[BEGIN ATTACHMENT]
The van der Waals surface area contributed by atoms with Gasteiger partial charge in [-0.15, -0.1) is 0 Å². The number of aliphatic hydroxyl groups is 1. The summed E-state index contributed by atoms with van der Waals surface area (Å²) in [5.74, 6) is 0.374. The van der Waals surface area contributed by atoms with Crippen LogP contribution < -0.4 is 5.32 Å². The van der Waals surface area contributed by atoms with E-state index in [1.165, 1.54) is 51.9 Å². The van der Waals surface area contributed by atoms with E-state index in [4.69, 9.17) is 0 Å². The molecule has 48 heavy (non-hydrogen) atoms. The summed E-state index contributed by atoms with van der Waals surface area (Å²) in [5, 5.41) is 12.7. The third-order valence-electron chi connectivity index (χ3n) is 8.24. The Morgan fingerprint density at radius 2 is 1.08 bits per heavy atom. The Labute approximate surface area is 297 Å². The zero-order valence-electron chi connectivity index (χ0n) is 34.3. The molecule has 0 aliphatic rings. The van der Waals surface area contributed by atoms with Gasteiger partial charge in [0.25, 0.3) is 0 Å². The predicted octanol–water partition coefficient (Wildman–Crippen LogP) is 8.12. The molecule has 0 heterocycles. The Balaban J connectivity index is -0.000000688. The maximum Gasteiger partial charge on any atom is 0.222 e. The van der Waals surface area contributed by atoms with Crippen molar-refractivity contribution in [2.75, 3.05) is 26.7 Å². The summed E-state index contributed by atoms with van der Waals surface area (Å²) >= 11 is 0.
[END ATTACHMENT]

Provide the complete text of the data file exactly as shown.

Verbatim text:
The van der Waals surface area contributed by atoms with Gasteiger partial charge in [-0.15, -0.1) is 0 Å². The number of aliphatic hydroxyl groups is 1. The summed E-state index contributed by atoms with van der Waals surface area (Å²) in [5.74, 6) is 0.374. The van der Waals surface area contributed by atoms with Crippen LogP contribution < -0.4 is 5.32 Å². The van der Waals surface area contributed by atoms with E-state index in [1.165, 1.54) is 51.9 Å². The van der Waals surface area contributed by atoms with E-state index in [4.69, 9.17) is 0 Å². The molecule has 48 heavy (non-hydrogen) atoms. The summed E-state index contributed by atoms with van der Waals surface area (Å²) in [5, 5.41) is 12.7. The third-order valence-electron chi connectivity index (χ3n) is 8.24. The Morgan fingerprint density at radius 2 is 1.08 bits per heavy atom. The Labute approximate surface area is 297 Å². The zero-order valence-electron chi connectivity index (χ0n) is 34.3. The molecule has 0 aliphatic rings. The van der Waals surface area contributed by atoms with Gasteiger partial charge in [0.25, 0.3) is 0 Å². The predicted octanol–water partition coefficient (Wildman–Crippen LogP) is 8.12. The molecule has 0 heterocycles. The Balaban J connectivity index is -0.000000688. The maximum Gasteiger partial charge on any atom is 0.222 e. The van der Waals surface area contributed by atoms with Crippen molar-refractivity contribution in [2.75, 3.05) is 26.7 Å². The summed E-state index contributed by atoms with van der Waals surface area (Å²) >= 11 is 0.